There is hardly a more divisive issue in the country than mask mandates. Interestingly, the nation is split in half on the issue: half the states currently have mask mandates; the other half doesn’t.
This article isn’t going to argue whether or not mask mandates work. It is a statistical overview that is going to do something that experts and most of the mainstream media refuse to do: Assume you can look at the data and come to your own conclusions.
It is important to note that this study is not about mask compliance. It is about mask mandates. The following chart of mask compliance in the United States in 2020 comes via the New York Times. It bears out that mask mandates and compliance are two different concepts.
There are fifty states in this study, which discounts Washington D.C. and Puerto Rico. Below the brief analysis will be charts from the New York Times, which are based on public data. The New York Times is being deliberately chosen to facilitate open-mindedness for those who may be averse to coming to particular conclusions.
For context, COVID cases and death rates are trending downward in the United States as a whole. Cases have gone down 27% in the last 14 days, while hospitalizations are down 7% and deaths are down 8%.
Twenty of the U.S. states that currently have mask mandates have Democratic governors, only five have Republican governors. The red states that presently have mask mandates are: Ohio, Massachusetts, Maryland. Vermont, and West Virginia. Only three of the 25 states without mask mandates have Democratic governors: Kansas, Louisiana and Wisconsin.
The top three states for case rate increases in the past 14 days all have mask mandates and are run by Democratic governors: Colorado, Nevada and Oregon. Of the states that have mask mandates, 6 had case rates increase (CO: 11%; HI: 5%; NV: 18%; NM: 1%; OR: 24%; WA: 3%); of the states without mask mandates, 3 had case rates increase (AL: 2%; MO: 5%; ND: 1%).
Thirty states have had double-digit decreases in case rates in the last 14 days. Seventeen of these states have mask mandates; thirteen have no mask mandates. Half of these states have Republican governors; half of the states have Democratic governors.
There is the question of how much vaccination rates may be affecting case rates decline. Although it is practically a given that vaccines will decrease rates, it is too premature to examine any potential correlation. However, the preliminary data look promising.
Most of the top twenty states for full vaccinations saw significant 14-day case rate declines: The average decrease for these states was 27%. Only two of the top twenty states for full vaccinations saw increases in 14-day case rates: New Mexico (1%) and Hawaii (5%). There are fourteen states with full vaccination rates under 30%: Two of these states saw case rate increases (AL: 2%; MO: 5%). The average rate trend for these states is minus 4%.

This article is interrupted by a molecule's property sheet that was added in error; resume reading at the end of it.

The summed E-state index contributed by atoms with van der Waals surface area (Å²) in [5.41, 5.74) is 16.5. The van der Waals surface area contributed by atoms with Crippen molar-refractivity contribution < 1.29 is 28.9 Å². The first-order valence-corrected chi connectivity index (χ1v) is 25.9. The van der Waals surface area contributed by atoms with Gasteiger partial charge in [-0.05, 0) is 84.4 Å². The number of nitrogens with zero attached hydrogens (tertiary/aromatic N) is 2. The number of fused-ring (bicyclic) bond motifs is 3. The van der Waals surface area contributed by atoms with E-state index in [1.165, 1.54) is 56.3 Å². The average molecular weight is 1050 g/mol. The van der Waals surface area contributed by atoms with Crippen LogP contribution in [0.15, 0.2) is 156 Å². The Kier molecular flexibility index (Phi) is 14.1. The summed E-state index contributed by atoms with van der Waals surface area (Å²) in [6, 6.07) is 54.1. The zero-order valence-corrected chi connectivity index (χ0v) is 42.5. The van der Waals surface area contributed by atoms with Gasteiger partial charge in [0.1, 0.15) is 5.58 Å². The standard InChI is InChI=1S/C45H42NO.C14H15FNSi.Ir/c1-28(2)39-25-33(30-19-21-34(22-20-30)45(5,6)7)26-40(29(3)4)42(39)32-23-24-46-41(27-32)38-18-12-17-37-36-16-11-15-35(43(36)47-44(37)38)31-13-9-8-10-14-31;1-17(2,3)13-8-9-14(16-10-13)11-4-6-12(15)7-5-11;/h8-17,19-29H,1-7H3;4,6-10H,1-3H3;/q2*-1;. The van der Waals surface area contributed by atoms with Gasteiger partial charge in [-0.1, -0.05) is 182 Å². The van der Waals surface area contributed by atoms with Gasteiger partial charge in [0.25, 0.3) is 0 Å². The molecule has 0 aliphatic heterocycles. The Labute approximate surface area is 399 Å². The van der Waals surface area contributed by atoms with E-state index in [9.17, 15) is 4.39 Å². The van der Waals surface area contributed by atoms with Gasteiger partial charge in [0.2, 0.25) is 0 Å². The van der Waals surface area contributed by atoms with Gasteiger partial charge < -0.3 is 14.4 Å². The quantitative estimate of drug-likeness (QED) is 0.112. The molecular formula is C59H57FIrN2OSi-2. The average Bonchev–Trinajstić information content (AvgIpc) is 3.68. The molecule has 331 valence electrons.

There is no clear correlation between case rates and COVID-related daily death rates. Indeed, the divergence in some cases is striking: Wisconsin’s case rate is down 14% over 14 days, while it’s COVID-related death rate is up 134%. Connecticut’s case rate is down 40%, while its death rate is down only 2%. Maine’s case rate is down 38%, while its death rate is up 13%. New Mexico’s case rate is up 1%, and its death rate is up 72%. And so forth.
There are 18 states with double-digit decreases in COVID-related death rates over the past 14 days: Ten of these states have no mask mandates; 10 have Republican governors. The worst 20 states for COVID-related death rate increases over the last 14 days: Eleven have Democratic governors and nine have Republican governors.
The following charts will drive that point home, beginning with states that have mask mandates.
Mask Mandate States
14. NEW JERSEY
15. NEW MEXICO
16. NEW YORK
17. NORTH CAROLINA
21. RHODE ISLAND
25. WEST VIRGINIA
NO MASK MANDATE STATES
16. NEW HAMPSHIRE
17. NORTH DAKOTA
19. SOUTH CAROLINA
20. SOUTH DAKOTA
Thus, mask mandates do not appear have any statistically significant effect on COVID-related case rates or death rates. Whether or not masks themselves have any marginal effect is a separate matter. A recent CDC study showed they have 0.9%-1.9% effect on case rates if used for 100 days. Whether or not communities believe that difference is worth the long-term effects of mask usage on people’s mental health and childhood development should be a serious matter of public policy debate.